‘Stay home, Missourians’: Parson issues statewide stay-at-home order

Gov.+Mike+Parson%2C+above%2C+hosted+the+largest+crowd+in+his+office+so+far+to+see+him+sign+a+bill+renaming+Lindbergh+for+the+late+Rep.+Cloria+Brown.

Gov. Mike Parson, above, hosted the largest crowd in his office so far to see him sign a bill renaming Lindbergh for the late Rep. Cloria Brown.

Missouri Gov, Mike Parson issued a statewide stay-at-home order Friday, but he’s leaving the details of what business are essential and non-essential to local governments.

The directive came weeks after local Missouri officials like St. Louis County Executive Sam Page and St. Louis Mayor Lyda Krewson issued stay-at-home orders. Parson had resisted calls for a statewide order to match 38 other states in the country because he said that individuals and local jurisdictions should be able to decide for themselves what are essential and non-essential businesses that can stay open. 

The statewide “Stay Home Missouri” order goes into effect at 12:01 a.m. Monday, April 6. It will stay in effect until 11:59 p.m. Friday, April 24.

When the order goes into effect, only businesses deemed essential such as grocery stores, pharmacies and auto repair are typically allowed to stay open, as in St. Louis County. But the statewide order will vary by jurisdiction. The Missouri Press Association has asked the state to include newspapers and media as essential businesses in any stay-at-home order.

Before the announcement, Parson had faced growing criticism among some circles for not issuing a statewide order. Adding fuel to that fire, a study from the Institute for Health Metrics and Evaluation from the University of Washington that examined governors’ actions nationwide said that Parson was one of four governors in the country who have done the least to combat the coronavirus. Parson, who took office after former Gov. Eric Greitens resigned, is a Republican who faces an election campaign this fall against state Auditor Nicole Galloway, a Democrat.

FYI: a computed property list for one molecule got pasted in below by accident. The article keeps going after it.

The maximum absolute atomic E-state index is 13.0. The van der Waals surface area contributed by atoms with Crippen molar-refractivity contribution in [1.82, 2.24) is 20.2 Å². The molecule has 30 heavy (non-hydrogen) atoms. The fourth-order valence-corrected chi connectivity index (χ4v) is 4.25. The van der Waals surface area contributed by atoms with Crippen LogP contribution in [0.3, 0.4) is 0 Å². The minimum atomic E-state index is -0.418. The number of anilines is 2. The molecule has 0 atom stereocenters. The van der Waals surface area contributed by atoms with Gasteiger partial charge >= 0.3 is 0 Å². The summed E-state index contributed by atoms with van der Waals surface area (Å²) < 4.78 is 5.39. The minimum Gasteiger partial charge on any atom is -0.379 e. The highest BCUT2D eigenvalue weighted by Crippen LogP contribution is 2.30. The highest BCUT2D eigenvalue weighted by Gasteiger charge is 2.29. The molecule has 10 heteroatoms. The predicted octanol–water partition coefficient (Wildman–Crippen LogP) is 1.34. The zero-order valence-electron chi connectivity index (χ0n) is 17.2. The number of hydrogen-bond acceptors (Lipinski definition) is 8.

As of Friday, Missouri has 2,113 positive COVID-19 cases out of 24,727 tested in Missouri’s population of 6 million. The data shows that 8.5 percent of those tested have been positive.

Of the 8.5 percent of Missouri citizens who have tested positive, approximately 22 percent have required hospitalization. This means the remaining 78 percent are recovering at home or have already recovered.

Missouri has at least one positive case in 76 of Missouri’s 114 counties. Over half of the total positive cases are in the St. Louis region

Also as of Friday, Missouri has 19 COVID-19 related deaths. Based on the state’s current data, Missouri’s death rate is still below 1 percent. 

But state officials have been so worried about overcrowding at hospitals statewide that the National Guard has scoped out alternative locations like The Dome at America’s Center stadium in St. Louis or the Adam’s Mark Hotel in Kansas City.

The order “explicitly states that individuals currently residing within the state of Missouri shall avoid leaving their homes or places of residence unless necessary,” and is meant to build “on Missouri’s efforts to control, contain, and combat COVID-19,” the governor’s office said in a statement.